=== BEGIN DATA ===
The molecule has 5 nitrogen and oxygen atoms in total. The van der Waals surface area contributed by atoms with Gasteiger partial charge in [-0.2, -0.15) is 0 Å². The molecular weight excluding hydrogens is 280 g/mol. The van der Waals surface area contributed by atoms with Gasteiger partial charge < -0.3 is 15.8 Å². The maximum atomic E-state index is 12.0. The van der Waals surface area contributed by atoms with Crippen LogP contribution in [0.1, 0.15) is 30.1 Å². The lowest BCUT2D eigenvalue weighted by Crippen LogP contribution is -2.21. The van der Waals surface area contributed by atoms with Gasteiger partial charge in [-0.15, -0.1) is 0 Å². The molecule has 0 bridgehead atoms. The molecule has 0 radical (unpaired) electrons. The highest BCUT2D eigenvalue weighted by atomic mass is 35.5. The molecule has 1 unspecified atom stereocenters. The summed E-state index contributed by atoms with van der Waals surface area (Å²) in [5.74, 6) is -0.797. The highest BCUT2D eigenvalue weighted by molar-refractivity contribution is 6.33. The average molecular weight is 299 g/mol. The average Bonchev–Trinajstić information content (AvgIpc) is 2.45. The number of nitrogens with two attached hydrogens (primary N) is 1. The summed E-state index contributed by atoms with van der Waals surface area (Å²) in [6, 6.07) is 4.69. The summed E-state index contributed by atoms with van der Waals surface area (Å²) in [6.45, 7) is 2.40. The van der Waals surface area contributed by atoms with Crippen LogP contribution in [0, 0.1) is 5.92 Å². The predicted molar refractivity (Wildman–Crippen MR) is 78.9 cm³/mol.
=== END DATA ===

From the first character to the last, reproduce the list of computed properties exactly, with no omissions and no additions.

The molecule has 5 nitrogen and oxygen atoms in total. The van der Waals surface area contributed by atoms with Gasteiger partial charge in [-0.2, -0.15) is 0 Å². The molecular weight excluding hydrogens is 280 g/mol. The van der Waals surface area contributed by atoms with Gasteiger partial charge < -0.3 is 15.8 Å². The maximum atomic E-state index is 12.0. The van der Waals surface area contributed by atoms with Crippen LogP contribution in [0.1, 0.15) is 30.1 Å². The lowest BCUT2D eigenvalue weighted by Crippen LogP contribution is -2.21. The van der Waals surface area contributed by atoms with Gasteiger partial charge in [-0.15, -0.1) is 0 Å². The molecule has 0 bridgehead atoms. The molecule has 0 radical (unpaired) electrons. The highest BCUT2D eigenvalue weighted by atomic mass is 35.5. The molecule has 1 unspecified atom stereocenters. The summed E-state index contributed by atoms with van der Waals surface area (Å²) in [5.74, 6) is -0.797. The highest BCUT2D eigenvalue weighted by molar-refractivity contribution is 6.33. The average molecular weight is 299 g/mol. The average Bonchev–Trinajstić information content (AvgIpc) is 2.45. The number of nitrogens with two attached hydrogens (primary N) is 1. The summed E-state index contributed by atoms with van der Waals surface area (Å²) in [6, 6.07) is 4.69. The summed E-state index contributed by atoms with van der Waals surface area (Å²) in [6.45, 7) is 2.40. The van der Waals surface area contributed by atoms with Crippen LogP contribution in [0, 0.1) is 5.92 Å². The predicted molar refractivity (Wildman–Crippen MR) is 78.9 cm³/mol.